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#1WC Employees of the Month—The September #1WC Employees of the month were recognized at Monday night’s meeting of the Webster County Board of Education. Board members Tim McCormick, left, and Venita Murphy, right, pose with Kim Vaughn a middle school custodian and Tonya Wright, a fifth grade teacher at Providence.

Webster County Schools are preparing to roll out a new “Test to Stay” program that will drastically reduce or even eliminate unnecessary quarantine days for students and staff in the event that they are exposed to the COVID-19 virus.

Individuals are considered exposed if they are unvaccinated and spend more than 15 minutes in close proximity to someone who tests positive for the coronavirus while not wearing a mask. Currently such an exposure will result in a mandatory 10-day quarantine.

Approved during the recent special called session of the state legislature, the program allows individual schools to work in partnership with the health department and healthcare professionals to develop a plan that allows students and staff that are exposed an option to test out of quarantine. This will apply to both in-school and extracurricular activities.

Test to Stay will give students and staff an option to be tested on what would be their first day of quarantine. If they test negative, they will be allowed to return to school and other activities, but they must test each day for five days.

Failure to do so means they must complete the 10-day quarantine.

After five consecutive negative tests, they will be released from quarantine.

Students must have parental or guardian consent to be tested.

If students or staff choose not to take part in the Test to Stay program, they must following the existing 10-day quarantine rule.

According to superintendent Rhonda Callaway, Webster County Schools is working with Louisville-based Pearl Diagnostics. An official start date to the program has yet to be announced, but is expected to be soon.

The district is not financially responsible for the program, which will be funded by the state. The school is only required to provide a testing location, which will most likely be at the Clarky Clark Athletic Complex in Dixon.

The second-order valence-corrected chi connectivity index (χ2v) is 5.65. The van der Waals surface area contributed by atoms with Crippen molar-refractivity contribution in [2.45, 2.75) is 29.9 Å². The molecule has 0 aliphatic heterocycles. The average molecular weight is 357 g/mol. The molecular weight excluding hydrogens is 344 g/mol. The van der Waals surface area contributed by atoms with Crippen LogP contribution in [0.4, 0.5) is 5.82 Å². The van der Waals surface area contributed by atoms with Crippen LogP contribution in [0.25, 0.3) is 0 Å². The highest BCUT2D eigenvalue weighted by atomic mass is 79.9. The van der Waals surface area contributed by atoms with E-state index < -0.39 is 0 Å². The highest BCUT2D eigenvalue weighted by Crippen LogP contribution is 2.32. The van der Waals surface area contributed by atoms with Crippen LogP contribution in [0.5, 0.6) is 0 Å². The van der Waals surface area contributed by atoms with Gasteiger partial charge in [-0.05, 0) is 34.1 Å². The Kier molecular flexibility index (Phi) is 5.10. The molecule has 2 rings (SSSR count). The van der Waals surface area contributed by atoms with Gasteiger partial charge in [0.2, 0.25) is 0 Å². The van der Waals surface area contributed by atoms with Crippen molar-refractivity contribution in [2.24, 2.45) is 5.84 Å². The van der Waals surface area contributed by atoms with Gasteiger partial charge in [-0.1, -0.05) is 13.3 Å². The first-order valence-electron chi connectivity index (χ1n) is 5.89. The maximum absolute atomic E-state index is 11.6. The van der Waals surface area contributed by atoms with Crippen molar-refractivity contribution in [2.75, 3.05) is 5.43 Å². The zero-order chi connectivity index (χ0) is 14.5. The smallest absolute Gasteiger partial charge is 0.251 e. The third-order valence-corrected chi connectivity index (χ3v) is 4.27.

The program will also offer surveillance testing to students or staff and any member of their household in the event they are exposed. This testing is not open to the general public.

In order to be eligible for Test to Stay, schools must have a mask order in effect. During Monday’s meeting, board members officially approved the district’s existing COVID-19 operations plan, which continues the current mask requirement.

Callaway put the plan in effect prior to the start of school, but board members Tim McCormick and James Nance requested that board members have a chance to vote on the plan.

Nance was not present for Monday’s meeting, but voiced his support for the plan via the phone.

“All of the experts I listen to say masks save lives,” he said. “I strongly support it.”

McCormick, however, took a stand against the plan.

“I can’t support it because I don’t support mandatory masking,” he said.

The plan passed with McCormick being the lone vote against the proposal.

In other business, Callaway informed board members that the Kentucky Department of Education had recently passed a vaccine initiative for local districts. Under this initiative, all school district employees are eligible for a one time $100 bonus for getting fully vaccinated.

Districts must fund the bonus themselves on the front end, but it will be fully reimbursed by the KDE.

To be eligible for the bonus, employees must be fully vaccinated no later than December 1, 2021. The district must then submit a request for reimbursement to the state no later than January 31, meaning employees can expect payment in either December of January.

Contact Matt Hughes at matt@journalenterprise.com or 270-667-2069

Contact Matt Hughes at matt@journalenterprise.com or 270-667-2069